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Magazines Archives - 2009 March

Store brands gaining consumer favour in tough economic times
Story 2 - News Feature

HARDWARE, lumber and homecentre retailers in the US are finding the sales of their store-brand, or privatebrand, merchandise increasing these days because consumers are more aggressively accepting store-brand products in other retail channels.

Recent consumer research has disclosed that store-brand sales for food, drug and mass merchandise grew 10.8% in 2008, compared with only 2.69% in sales growth for national brands.

When consumers trust store brands for the food they eat, for over-the-counter medicines they take or for the clothes they wear, it is easy to believe that a store-brand hand tool, electrical fitting or lawn-care product in a hardware store or home centre will be met with little or no consumer resistance.

Private brands, which have been a basic marketing weapon among traditional retail/wholesale channels in the hardware/home-centre industry for many decades, have in recent years played an increasingly important role as giants like Home Depot, Lowes and Wal-Mart also began relying more heavily on such brands to generate higher margins and create loyal customers.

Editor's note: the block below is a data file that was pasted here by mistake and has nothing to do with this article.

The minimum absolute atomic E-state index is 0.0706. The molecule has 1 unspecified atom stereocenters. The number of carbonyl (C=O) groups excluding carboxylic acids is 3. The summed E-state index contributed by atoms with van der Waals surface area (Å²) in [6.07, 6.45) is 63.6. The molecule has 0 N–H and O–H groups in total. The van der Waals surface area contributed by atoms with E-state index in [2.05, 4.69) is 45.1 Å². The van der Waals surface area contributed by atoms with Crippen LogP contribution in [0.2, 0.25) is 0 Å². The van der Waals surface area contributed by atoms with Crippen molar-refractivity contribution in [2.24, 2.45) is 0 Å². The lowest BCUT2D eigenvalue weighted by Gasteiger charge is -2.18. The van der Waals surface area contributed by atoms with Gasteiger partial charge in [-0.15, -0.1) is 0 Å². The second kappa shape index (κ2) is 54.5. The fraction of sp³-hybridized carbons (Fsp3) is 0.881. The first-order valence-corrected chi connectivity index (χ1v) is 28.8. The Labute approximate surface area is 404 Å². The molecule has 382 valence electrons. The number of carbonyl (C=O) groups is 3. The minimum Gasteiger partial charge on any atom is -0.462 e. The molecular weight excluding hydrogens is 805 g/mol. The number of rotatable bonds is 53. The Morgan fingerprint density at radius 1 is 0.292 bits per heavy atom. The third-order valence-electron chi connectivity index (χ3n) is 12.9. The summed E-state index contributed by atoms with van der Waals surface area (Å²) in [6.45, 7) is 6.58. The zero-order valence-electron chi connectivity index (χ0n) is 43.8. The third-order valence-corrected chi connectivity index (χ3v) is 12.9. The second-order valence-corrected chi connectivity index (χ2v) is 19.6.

Ever since store programmes started in the US hardware industry nearly a century ago, private-brand products have been an integral part of such programmes. Store programmes help wholesalers and participating retailers create the impression of large chains to offset the price image of chain competition. Private brands also afford retailers an opportunity to make larger gross margins than many national-branded products.

However, many early attempts by wholesalers to develop store brands had lacked marketing impact — packaging was not as professionally designed or colour-coordinated across product lines; supporting advertising was limited and often not very effective; and, sometimes, product quality was not as good as it could — or should be — and consumers were not happy with their private-brand purchases.


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2009 March Stories:

Slashing prices to stave off sales slump - Part 2: What else is there for Asian retailers to do?

Store brands gaining consumer favour in tough economic timesh

Milan food show:Market innovation,evolution, trends

Thai retailers know the value of displays

Key spend some retailers cannot do without

More than just pretty

Silent but effective sellers, communicators

CK Tang records marked fall in operational losses

Asia’s largest beachfront mall opens in Pattaya

FedEx opens largest route under new management

Woolworths takes e-shopping route under new management

Johnny Rockets enters Philippine market

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